We only had names, so we waited. We talked in quiet tones, we shared where we were, what we knew, what we had seen. The room was full of United colleagues, most of whom I'd not met before. We were all there for the same reason. We were going to reach out to the families to tell them that their loved ones were on UA93, that they were gone.

I don't talk about this day, nor the 9 that followed it. I know I was a completely different person when I walked out of that room around midnight on September 11th than I was when I got up that morning. Perhaps I should have taken a picture of who I was that morning to see if she resembled the woman I was that night.

The next 9 days consisted of phone calls with the Bingham and Gould family. My contact with the Binghams was Mark's mother and aunt, both UA flight attendants. Mark had been on his aunt's companion passes. Mark was one of the team who rushed the cockpit and brought down the plane. When I called Mark's mother to tell her he was on the plane, she told me she knew - he had called her. Other's were hearing similar stories and that's when we found out about the phone calls, the actions, the heroes of flight 93. Those of us who had passengers who made the calls heard heartbreaking tales from their families.

Kristin's daughter Allison and I spoke daily, several times a day. I had to ask her detailed questions to, hopefully, identify her mother's body or, in truth, what we might find. We requested DNA evidence from the families - hair dumped out of a shaver, a toothbrush, a hair brush...

Coming to work every day for those 12 hours was living in an alternate universe. The office is right next to O'Hare and there were no airplanes in the sky. My world was helping Allison, helping Mark's mother, father, step-mother, boyfriend and the man who drove him to the airport that morning. Giving them information, getting information, setting up funeral arrangements and just talking with them through this nightmare.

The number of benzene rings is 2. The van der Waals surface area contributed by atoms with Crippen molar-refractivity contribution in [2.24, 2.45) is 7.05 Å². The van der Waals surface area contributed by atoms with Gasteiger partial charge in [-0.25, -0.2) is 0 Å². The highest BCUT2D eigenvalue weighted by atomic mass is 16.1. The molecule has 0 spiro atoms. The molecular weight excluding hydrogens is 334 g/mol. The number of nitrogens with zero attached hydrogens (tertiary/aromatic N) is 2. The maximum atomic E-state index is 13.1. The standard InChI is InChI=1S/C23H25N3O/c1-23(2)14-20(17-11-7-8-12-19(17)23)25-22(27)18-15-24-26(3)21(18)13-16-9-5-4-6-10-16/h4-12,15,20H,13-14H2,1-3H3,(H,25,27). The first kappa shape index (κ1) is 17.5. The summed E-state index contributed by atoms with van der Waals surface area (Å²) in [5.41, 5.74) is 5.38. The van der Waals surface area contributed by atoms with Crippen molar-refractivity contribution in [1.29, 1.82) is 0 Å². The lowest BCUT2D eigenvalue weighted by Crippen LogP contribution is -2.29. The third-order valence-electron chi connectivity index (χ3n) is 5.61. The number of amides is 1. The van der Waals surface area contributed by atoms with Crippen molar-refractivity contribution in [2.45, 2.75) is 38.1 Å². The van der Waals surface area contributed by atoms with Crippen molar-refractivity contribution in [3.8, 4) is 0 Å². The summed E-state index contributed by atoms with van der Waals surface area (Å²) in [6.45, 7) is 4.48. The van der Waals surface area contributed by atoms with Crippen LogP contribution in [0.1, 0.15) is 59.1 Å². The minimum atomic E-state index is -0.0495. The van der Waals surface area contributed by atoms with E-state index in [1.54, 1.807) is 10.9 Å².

I keep a folder on that time and I haven't opened it in a few years until now. There is a card written by Allison the day after her mother's memorial service, September 29, 2001. Cameron and I flew out for the service and to meet the family I had come to know over the phone.

"I pray God gives you the strength not to dwell on this horrible acident. You have touched every last member of my family. You've been our guardian angel with a soft feather mattress that cushions us and has softened the blow through these past three weeks."

In the last 9 years Allison and I have stayed in touched, we've visited each other a couple of times, but time goes by. She doesn't know she was my guradian angel and we helped each other. That's the two of us in my Facebook profile photo, taken on a trip we did to San Francisco. I call her every September 11th, as well.

I didn't think I could cry over this any more. I was wrong.


  1. Thinking of you and all of our airline family today.

  2. I absolutely have goose bumps over reading this. And a pit in my stomach.

    Thank you, Katie, for sharing.